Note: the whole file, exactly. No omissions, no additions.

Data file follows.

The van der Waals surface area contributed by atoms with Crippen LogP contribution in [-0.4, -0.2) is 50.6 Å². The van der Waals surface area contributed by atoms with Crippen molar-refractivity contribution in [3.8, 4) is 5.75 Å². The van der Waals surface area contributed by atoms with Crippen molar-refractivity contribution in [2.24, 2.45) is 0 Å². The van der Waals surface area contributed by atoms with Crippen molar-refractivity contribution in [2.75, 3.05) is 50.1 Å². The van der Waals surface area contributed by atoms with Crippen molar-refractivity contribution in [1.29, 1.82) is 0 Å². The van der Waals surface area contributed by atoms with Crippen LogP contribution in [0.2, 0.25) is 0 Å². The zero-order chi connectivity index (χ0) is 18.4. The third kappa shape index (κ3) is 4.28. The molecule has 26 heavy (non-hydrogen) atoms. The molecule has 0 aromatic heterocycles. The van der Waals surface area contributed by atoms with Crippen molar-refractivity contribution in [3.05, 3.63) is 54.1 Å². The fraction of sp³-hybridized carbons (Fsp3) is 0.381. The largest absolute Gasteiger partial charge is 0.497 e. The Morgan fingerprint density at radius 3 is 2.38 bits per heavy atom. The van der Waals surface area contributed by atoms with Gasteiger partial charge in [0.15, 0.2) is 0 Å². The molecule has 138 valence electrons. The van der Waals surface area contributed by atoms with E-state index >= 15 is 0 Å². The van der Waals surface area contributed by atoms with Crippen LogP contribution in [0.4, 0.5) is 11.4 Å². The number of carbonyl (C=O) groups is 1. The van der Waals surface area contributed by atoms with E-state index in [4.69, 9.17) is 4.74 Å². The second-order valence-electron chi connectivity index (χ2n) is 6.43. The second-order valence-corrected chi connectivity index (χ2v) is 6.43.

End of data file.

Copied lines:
The van der Waals surface area contributed by atoms with Crippen LogP contribution in [-0.4, -0.2) is 50.6 Å². The van der Waals surface area contributed by atoms with Crippen molar-refractivity contribution in [3.8, 4) is 5.75 Å². The van der Waals surface area contributed by atoms with Crippen molar-refractivity contribution in [2.24, 2.45) is 0 Å². The van der Waals surface area contributed by atoms with Crippen molar-refractivity contribution in [2.75, 3.05) is 50.1 Å². The van der Waals surface area contributed by atoms with Crippen molar-refractivity contribution in [1.29, 1.82) is 0 Å². The van der Waals surface area contributed by atoms with Crippen LogP contribution in [0.2, 0.25) is 0 Å². The zero-order chi connectivity index (χ0) is 18.4. The third kappa shape index (κ3) is 4.28. The molecule has 26 heavy (non-hydrogen) atoms. The molecule has 0 aromatic heterocycles. The van der Waals surface area contributed by atoms with Crippen molar-refractivity contribution in [3.05, 3.63) is 54.1 Å². The fraction of sp³-hybridized carbons (Fsp3) is 0.381. The largest absolute Gasteiger partial charge is 0.497 e. The Morgan fingerprint density at radius 3 is 2.38 bits per heavy atom. The van der Waals surface area contributed by atoms with Gasteiger partial charge in [0.15, 0.2) is 0 Å². The molecule has 138 valence electrons. The van der Waals surface area contributed by atoms with E-state index >= 15 is 0 Å². The van der Waals surface area contributed by atoms with Crippen LogP contribution in [0.4, 0.5) is 11.4 Å². The number of carbonyl (C=O) groups is 1. The van der Waals surface area contributed by atoms with E-state index in [4.69, 9.17) is 4.74 Å². The second-order valence-electron chi connectivity index (χ2n) is 6.43. The second-order valence-corrected chi connectivity index (χ2v) is 6.43.